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Syria’s Ghouta chemical attack: Exiled activists seek justice for 2013 atrocity

Syria's Ghouta chemical attack: Exiled activists seek justice for 2013 atrocity

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In August 2013, a chemical attack using sarin gas was perpetrated in Syria’s Ghouta region, northeast of Damascus, killing some 1,400 people. Attributed to the regime of Bashar al-Assad, the crime remains unpunished to this day. But Syrian refugees in Europe are fighting for justice. Activists, lawyers and witnesses have set out to track down those responsible, some of whom live in France. Yet many obstacles remain: the few witnesses living in exile fear reprisals on their families who have stayed behind, while there is no access to Assad’s Syria, making it impossible to carry out investigations on the ground. FRANCE 24’s Dana Alboz brings us this exclusive 27-minute documentary. Warning: viewers may find some images upsetting.

On August 21, 2013, the Eastern Ghouta region, northeast of the Syrian capital Damascus, was targeted by missiles containing sarin, a fatal nerve gas. NGOs and medical teams on the ground put the death toll from the attack at around 1,400 people – more than half of them women and children. According to the NGOs, the attack was far from isolated: a total of 222 chemical attacks are thought to have been carried out in Syria.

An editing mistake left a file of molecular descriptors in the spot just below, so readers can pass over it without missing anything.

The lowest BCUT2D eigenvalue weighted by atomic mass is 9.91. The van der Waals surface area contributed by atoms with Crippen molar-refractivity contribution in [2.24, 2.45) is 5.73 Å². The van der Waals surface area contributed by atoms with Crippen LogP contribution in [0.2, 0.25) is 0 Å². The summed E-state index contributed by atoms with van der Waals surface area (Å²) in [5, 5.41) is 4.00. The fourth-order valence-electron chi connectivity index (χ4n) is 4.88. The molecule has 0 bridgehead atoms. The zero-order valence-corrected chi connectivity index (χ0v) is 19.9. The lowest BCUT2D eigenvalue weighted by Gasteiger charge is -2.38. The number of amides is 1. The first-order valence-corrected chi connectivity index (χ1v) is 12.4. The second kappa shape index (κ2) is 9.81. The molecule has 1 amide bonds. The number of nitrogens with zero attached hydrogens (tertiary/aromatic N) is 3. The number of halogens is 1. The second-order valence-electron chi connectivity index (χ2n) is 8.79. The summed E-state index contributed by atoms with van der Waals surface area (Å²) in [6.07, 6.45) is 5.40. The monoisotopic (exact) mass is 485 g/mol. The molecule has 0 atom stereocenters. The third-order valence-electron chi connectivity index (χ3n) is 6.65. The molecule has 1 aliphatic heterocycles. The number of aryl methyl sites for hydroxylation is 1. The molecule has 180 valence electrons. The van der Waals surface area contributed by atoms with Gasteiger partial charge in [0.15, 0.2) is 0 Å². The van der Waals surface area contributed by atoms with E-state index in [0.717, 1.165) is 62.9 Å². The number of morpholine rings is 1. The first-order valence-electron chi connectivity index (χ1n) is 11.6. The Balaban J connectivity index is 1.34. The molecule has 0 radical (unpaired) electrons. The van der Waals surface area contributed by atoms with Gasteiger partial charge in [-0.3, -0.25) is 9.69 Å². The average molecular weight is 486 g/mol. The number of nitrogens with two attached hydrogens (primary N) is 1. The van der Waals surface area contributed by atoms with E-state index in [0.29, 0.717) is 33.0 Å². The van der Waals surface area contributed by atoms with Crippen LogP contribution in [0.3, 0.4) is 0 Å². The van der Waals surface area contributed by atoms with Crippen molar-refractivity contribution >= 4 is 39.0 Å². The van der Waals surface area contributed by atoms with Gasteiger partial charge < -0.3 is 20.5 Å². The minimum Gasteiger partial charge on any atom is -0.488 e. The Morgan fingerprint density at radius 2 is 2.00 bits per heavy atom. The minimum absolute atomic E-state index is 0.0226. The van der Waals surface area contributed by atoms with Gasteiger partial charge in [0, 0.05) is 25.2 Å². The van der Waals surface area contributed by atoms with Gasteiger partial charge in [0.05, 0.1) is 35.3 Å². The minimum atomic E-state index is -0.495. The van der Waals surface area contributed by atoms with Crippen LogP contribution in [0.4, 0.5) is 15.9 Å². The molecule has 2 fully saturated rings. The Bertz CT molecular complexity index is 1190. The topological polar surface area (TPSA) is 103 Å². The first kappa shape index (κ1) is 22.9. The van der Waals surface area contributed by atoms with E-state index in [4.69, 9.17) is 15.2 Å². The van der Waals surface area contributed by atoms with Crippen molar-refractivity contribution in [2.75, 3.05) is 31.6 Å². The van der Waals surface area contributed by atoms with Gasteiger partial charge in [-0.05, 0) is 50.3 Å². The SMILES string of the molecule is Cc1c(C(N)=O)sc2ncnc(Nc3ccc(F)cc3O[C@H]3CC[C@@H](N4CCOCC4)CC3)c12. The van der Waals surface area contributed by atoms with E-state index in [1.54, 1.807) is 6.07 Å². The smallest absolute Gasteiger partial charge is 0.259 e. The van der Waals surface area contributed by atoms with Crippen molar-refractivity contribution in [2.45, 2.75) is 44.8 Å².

At the UN Security Council, any condemnation of the Damascus regime was rendered impossible by the twin vetoes of Russia and China. Moscow, a staunch ally of Syria, used its veto power no less than six times to prevent any condemnation of the use of chemical weapons. Faced with this stalemate at the international level, Syrian refugees have turned to national courts in the European countries where they have found refuge, such as France.

Read more‘It was like the apocalypse’: Syrians recall chemical attack, 10 years on

The investigation by French authorities into the attack helped reveal the workings of the Syrian military chain of command. In an unprecedented decision, the French investigating magistrates issued an arrest warrant for Assad and three other senior officials. The charges against the Syrian regime are serious: crimes against humanity and war crimes. But any trial of the Syrian leader, who is still in office, remains a long way off – much to the disappointment of the victims and their families.

In this documentary, FRANCE 24’s Dana Alboz met witnesses to the horror of August 21, 2013, Syrian activists in exile, as well as the first prosecutor to head up the French anti-terrorism prosecutor’s office.

An exclusive documentary by Dana Alboz, journalist for InfoMigrants and FRANCE 24.

Video editing by Julia Boudet.

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